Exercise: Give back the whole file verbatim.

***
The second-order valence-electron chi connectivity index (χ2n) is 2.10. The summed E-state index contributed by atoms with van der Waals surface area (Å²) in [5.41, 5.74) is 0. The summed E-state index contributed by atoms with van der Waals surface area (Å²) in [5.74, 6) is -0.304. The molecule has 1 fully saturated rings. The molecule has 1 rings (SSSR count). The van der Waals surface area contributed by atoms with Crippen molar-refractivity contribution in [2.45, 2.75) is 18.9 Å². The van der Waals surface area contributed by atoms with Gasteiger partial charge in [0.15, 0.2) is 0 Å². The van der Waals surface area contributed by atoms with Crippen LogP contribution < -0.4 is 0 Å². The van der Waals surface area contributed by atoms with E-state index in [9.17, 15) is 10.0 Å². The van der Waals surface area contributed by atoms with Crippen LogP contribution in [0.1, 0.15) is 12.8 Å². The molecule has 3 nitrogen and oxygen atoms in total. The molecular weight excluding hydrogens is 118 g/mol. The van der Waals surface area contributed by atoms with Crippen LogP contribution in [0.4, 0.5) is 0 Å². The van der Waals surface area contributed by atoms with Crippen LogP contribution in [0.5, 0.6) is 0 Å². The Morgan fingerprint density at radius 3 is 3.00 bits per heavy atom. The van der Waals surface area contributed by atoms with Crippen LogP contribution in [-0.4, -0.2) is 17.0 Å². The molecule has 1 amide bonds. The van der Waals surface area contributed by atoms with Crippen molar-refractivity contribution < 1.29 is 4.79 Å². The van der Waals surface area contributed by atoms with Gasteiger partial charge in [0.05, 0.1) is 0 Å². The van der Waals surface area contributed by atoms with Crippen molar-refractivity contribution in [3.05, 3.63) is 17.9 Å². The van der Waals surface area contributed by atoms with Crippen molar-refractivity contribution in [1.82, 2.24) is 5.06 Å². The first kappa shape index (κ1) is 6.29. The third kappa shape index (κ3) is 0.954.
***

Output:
The second-order valence-electron chi connectivity index (χ2n) is 2.10. The summed E-state index contributed by atoms with van der Waals surface area (Å²) in [5.41, 5.74) is 0. The summed E-state index contributed by atoms with van der Waals surface area (Å²) in [5.74, 6) is -0.304. The molecule has 1 fully saturated rings. The molecule has 1 rings (SSSR count). The van der Waals surface area contributed by atoms with Crippen molar-refractivity contribution in [2.45, 2.75) is 18.9 Å². The van der Waals surface area contributed by atoms with Gasteiger partial charge in [0.15, 0.2) is 0 Å². The van der Waals surface area contributed by atoms with Crippen LogP contribution < -0.4 is 0 Å². The van der Waals surface area contributed by atoms with E-state index in [9.17, 15) is 10.0 Å². The van der Waals surface area contributed by atoms with Crippen LogP contribution in [0.1, 0.15) is 12.8 Å². The molecule has 3 nitrogen and oxygen atoms in total. The molecular weight excluding hydrogens is 118 g/mol. The van der Waals surface area contributed by atoms with Crippen LogP contribution in [0.4, 0.5) is 0 Å². The van der Waals surface area contributed by atoms with Crippen LogP contribution in [0.5, 0.6) is 0 Å². The Morgan fingerprint density at radius 3 is 3.00 bits per heavy atom. The van der Waals surface area contributed by atoms with Crippen LogP contribution in [-0.4, -0.2) is 17.0 Å². The molecule has 1 amide bonds. The van der Waals surface area contributed by atoms with Crippen molar-refractivity contribution < 1.29 is 4.79 Å². The van der Waals surface area contributed by atoms with Gasteiger partial charge in [0.05, 0.1) is 0 Å². The van der Waals surface area contributed by atoms with Crippen molar-refractivity contribution in [3.05, 3.63) is 17.9 Å². The van der Waals surface area contributed by atoms with Crippen molar-refractivity contribution in [1.82, 2.24) is 5.06 Å². The first kappa shape index (κ1) is 6.29. The third kappa shape index (κ3) is 0.954.